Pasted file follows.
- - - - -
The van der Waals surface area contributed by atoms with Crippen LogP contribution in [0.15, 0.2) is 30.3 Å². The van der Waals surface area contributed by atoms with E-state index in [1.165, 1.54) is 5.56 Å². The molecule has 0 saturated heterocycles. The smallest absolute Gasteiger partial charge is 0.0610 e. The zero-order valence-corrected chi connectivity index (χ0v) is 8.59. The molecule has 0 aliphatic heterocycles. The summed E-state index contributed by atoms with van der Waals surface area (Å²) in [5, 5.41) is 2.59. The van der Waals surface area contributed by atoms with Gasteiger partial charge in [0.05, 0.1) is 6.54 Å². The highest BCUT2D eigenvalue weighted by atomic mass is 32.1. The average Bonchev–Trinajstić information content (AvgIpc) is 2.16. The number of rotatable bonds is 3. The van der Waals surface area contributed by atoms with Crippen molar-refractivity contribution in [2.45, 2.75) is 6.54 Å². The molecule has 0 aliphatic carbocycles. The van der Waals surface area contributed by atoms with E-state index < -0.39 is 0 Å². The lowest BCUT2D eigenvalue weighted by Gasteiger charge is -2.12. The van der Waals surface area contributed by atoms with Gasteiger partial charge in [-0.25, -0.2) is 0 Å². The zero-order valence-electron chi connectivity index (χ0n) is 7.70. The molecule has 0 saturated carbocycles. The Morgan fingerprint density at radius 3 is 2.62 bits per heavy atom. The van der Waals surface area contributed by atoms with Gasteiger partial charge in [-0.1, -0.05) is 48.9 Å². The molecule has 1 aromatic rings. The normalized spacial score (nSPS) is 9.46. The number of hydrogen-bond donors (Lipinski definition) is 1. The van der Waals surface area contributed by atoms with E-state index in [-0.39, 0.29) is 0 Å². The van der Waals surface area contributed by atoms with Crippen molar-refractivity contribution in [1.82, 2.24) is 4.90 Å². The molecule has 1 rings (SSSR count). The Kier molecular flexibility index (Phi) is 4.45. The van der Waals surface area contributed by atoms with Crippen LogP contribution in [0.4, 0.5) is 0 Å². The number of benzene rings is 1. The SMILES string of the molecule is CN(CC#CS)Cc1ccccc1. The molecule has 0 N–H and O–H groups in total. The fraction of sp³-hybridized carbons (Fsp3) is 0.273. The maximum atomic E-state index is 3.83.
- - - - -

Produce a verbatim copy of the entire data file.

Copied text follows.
The van der Waals surface area contributed by atoms with Crippen LogP contribution in [0.15, 0.2) is 30.3 Å². The van der Waals surface area contributed by atoms with E-state index in [1.165, 1.54) is 5.56 Å². The molecule has 0 saturated heterocycles. The smallest absolute Gasteiger partial charge is 0.0610 e. The zero-order valence-corrected chi connectivity index (χ0v) is 8.59. The molecule has 0 aliphatic heterocycles. The summed E-state index contributed by atoms with van der Waals surface area (Å²) in [5, 5.41) is 2.59. The van der Waals surface area contributed by atoms with Gasteiger partial charge in [0.05, 0.1) is 6.54 Å². The highest BCUT2D eigenvalue weighted by atomic mass is 32.1. The average Bonchev–Trinajstić information content (AvgIpc) is 2.16. The number of rotatable bonds is 3. The van der Waals surface area contributed by atoms with Crippen molar-refractivity contribution in [2.45, 2.75) is 6.54 Å². The molecule has 0 aliphatic carbocycles. The van der Waals surface area contributed by atoms with E-state index < -0.39 is 0 Å². The lowest BCUT2D eigenvalue weighted by Gasteiger charge is -2.12. The van der Waals surface area contributed by atoms with Gasteiger partial charge in [-0.25, -0.2) is 0 Å². The zero-order valence-electron chi connectivity index (χ0n) is 7.70. The molecule has 0 saturated carbocycles. The Morgan fingerprint density at radius 3 is 2.62 bits per heavy atom. The van der Waals surface area contributed by atoms with Gasteiger partial charge in [-0.1, -0.05) is 48.9 Å². The molecule has 1 aromatic rings. The normalized spacial score (nSPS) is 9.46. The number of hydrogen-bond donors (Lipinski definition) is 1. The van der Waals surface area contributed by atoms with E-state index in [-0.39, 0.29) is 0 Å². The van der Waals surface area contributed by atoms with Crippen molar-refractivity contribution in [1.82, 2.24) is 4.90 Å². The molecule has 1 rings (SSSR count). The Kier molecular flexibility index (Phi) is 4.45. The van der Waals surface area contributed by atoms with Crippen LogP contribution in [0.4, 0.5) is 0 Å². The number of benzene rings is 1. The SMILES string of the molecule is CN(CC#CS)Cc1ccccc1. The molecule has 0 N–H and O–H groups in total. The fraction of sp³-hybridized carbons (Fsp3) is 0.273. The maximum atomic E-state index is 3.83.